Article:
6. Yuen ST, Fung CF, Ng TH, Leung SY. Central neurocytoma: its differentiation from intraventricular oligodendroglioma. Childs Nerv Syst. 1992 Oct. 8(7):383-8. [Medline].

  7. Burger PC, Rawlings CE, Cox EB, et al. Clinicopathologic correlations in the oligodendroglioma. Cancer. 1987 Apr 1. 59(7):1345-52. [Medline].

  8. van den Bent MJ. Advances in the biology and treatment of oligodendrogliomas. Curr Opin Neurol. 2004 Dec. 17(6):675-80. [Medline].

  9. van den Bent MJ, Carpentier AF, Brandes AA, Sanson M, Taphoorn MJ, Bernsen HJ, et al. Adjuvant procarbazine, lomustine, and vincristine improves progression-free survival but not overall survival in newly diagnosed anaplastic oligodendrogliomas and oligoastrocytomas: a randomized European Organisation for Research and Treatment of Cancer phase III trial. J Clin Oncol. 2006 Jun 20. 24(18):2715-22. [Medline].

  10. Cairncross G, Macdonald D, Ludwin S, et al. Chemotherapy for anaplastic oligodendroglioma. National Cancer Institute of Canada Clinical Trials Group. J Clin Oncol. 1994 Oct. 12(10):2013-21. [Medline].

  11. van den Bent MJ, Taphoorn MJ, Brandes AA, et al. Phase II study of first-line chemotherapy with temozolomide in recurrent oligodendroglial tumors: the European Organization for Research and Treatment of Cancer Brain Tumor Group Study 26971. J Clin Oncol. 2003 Jul 1. 21(13):2525-8. [Medline]. [Full Text].

  12. Mohile NA, Forsyth P, Stewart D, Raizer JJ, Paleologos N, Kewalramani T, et al. A phase II study of intensified chemotherapy alone as initial treatment for newly diagnosed anaplastic oligodendroglioma: an interim analysis. J Neurooncol. 2008 Sep. 89(2):187-93. [Medline].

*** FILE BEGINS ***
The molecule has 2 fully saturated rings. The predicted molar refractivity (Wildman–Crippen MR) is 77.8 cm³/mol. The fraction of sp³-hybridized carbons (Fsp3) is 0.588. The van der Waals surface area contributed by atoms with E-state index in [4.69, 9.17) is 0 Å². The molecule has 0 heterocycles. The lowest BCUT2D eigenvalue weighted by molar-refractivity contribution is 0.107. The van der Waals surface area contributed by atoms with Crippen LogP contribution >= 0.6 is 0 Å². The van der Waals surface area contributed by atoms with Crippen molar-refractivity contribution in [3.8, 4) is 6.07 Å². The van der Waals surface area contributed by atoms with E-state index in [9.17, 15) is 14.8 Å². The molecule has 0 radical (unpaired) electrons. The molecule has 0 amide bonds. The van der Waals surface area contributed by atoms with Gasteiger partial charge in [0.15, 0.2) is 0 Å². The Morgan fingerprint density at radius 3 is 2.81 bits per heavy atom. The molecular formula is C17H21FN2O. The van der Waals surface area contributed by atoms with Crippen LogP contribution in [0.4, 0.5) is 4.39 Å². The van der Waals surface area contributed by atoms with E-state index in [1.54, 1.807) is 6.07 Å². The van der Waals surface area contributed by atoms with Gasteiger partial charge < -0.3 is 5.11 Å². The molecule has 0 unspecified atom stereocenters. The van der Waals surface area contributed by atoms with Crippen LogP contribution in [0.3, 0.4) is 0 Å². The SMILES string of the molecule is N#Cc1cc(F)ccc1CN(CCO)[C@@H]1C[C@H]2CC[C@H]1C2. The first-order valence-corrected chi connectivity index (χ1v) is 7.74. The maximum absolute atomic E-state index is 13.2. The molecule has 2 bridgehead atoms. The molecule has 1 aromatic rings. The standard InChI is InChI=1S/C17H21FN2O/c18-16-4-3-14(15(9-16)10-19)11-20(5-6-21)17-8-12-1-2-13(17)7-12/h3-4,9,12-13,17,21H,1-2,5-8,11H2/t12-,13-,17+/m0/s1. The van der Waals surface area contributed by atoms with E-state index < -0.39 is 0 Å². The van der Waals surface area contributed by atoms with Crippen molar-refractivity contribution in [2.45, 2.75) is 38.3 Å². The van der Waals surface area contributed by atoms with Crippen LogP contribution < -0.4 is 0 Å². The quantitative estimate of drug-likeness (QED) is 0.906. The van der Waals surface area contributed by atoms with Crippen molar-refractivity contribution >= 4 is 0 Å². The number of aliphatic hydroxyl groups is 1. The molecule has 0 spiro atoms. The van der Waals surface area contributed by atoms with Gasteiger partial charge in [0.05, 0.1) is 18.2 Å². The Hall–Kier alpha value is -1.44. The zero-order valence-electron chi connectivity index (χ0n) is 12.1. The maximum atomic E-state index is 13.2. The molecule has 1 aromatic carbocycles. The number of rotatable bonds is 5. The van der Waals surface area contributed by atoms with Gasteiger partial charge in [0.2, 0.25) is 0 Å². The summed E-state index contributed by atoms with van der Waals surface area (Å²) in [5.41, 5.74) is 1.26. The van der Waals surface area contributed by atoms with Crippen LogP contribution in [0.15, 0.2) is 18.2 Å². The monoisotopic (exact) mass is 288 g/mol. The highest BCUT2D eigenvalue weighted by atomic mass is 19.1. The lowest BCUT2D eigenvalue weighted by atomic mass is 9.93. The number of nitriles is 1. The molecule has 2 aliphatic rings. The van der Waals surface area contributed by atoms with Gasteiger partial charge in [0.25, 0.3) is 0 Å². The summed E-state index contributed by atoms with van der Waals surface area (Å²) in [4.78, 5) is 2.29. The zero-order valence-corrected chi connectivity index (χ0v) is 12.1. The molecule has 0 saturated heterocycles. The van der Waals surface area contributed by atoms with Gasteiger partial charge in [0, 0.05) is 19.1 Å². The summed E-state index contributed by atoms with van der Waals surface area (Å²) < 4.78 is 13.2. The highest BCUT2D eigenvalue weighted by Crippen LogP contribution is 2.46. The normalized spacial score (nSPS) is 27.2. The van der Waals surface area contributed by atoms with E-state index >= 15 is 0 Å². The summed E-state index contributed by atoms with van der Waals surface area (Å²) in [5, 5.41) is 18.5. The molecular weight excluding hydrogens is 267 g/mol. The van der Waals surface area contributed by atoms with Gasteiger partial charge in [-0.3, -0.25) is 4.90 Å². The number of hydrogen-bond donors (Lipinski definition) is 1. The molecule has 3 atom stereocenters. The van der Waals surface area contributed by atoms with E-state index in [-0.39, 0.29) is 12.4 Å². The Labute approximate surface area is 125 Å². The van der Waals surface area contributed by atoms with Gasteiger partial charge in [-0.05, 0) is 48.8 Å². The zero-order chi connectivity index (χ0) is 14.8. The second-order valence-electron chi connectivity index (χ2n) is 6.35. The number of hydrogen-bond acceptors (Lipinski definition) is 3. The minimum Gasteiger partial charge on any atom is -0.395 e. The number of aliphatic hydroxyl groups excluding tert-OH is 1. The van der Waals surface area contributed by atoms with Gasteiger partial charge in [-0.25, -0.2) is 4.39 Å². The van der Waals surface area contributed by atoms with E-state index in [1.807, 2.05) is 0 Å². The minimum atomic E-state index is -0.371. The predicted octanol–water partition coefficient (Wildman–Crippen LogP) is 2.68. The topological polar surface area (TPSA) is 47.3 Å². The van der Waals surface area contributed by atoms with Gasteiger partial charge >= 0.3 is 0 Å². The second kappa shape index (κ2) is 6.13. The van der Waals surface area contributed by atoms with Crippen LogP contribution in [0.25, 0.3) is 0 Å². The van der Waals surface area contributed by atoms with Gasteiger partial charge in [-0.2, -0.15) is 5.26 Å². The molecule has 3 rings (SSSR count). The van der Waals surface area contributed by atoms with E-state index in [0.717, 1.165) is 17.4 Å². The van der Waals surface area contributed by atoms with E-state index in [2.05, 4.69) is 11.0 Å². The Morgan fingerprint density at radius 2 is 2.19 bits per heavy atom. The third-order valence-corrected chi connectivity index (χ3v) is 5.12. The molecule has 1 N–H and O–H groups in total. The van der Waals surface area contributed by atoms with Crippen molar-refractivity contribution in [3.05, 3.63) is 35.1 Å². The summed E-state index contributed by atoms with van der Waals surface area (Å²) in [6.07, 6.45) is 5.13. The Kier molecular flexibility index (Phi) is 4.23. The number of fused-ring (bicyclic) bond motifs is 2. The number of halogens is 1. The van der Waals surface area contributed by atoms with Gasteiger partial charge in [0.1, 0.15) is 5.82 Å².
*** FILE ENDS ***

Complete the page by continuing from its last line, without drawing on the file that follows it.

13. Cairncross JG, Berkey B, Shaw E. Phase III trial of chemotherapy plus radiotherapy compared with radiotherapy alone for pure and mixed anaplastic oligodendrogliomas: intergroup Radiation Therapy Oncology Group Trial 9402. J Clin Oncol. 2006. 24:2702-2714.

  14. Shaw EG, Wang M, Coons SW, Brachman DG, Buckner JC, Stelzer KJ, et al. Randomized Trial of Radiation Therapy Plus Procarbazine, Lomustine, and Vincristine Chemotherapy for Supratentorial Adult Low-Grade Glioma: Initial Results of RTOG 9802. J Clin Oncol. 2012 Jul 30. [Medline].

  15. Daumas-Duport C, Scheithauer BW, Chodkiewicz JP, et al. Dysembryoplastic neuroepithelial tumor: a surgically curable tumor of young patients with intractable partial seizures. Report of thirty-nine cases. Neurosurgery. 1988 Nov. 23(5):545-56. [Medline].

  16. Bello MJ, Vaquero J, de Campos JM, et al. Molecular analysis of chromosome 1 abnormalities in human gliomas reveals frequent loss of 1p in oligodendroglial tumors. Int J Cancer. 1994 Apr 15. 57(2):172-5. [Medline].

  17. Celli P, Nofrone I, Palma L, et al. Cerebral oligodendroglioma: prognostic factors and life history. Neurosurgery. 1994 Dec. 35(6):1018-34; discussion 1034-5. [Medline].

  18. Han SR, Yoon SW, Yee GT, Choi CY, Lee DJ, Sohn MJ, et al. Extraneural metastases of anaplastic oligodendroglioma. J Clin Neurosci. 2008 Aug. 15(8):946-9. [Medline].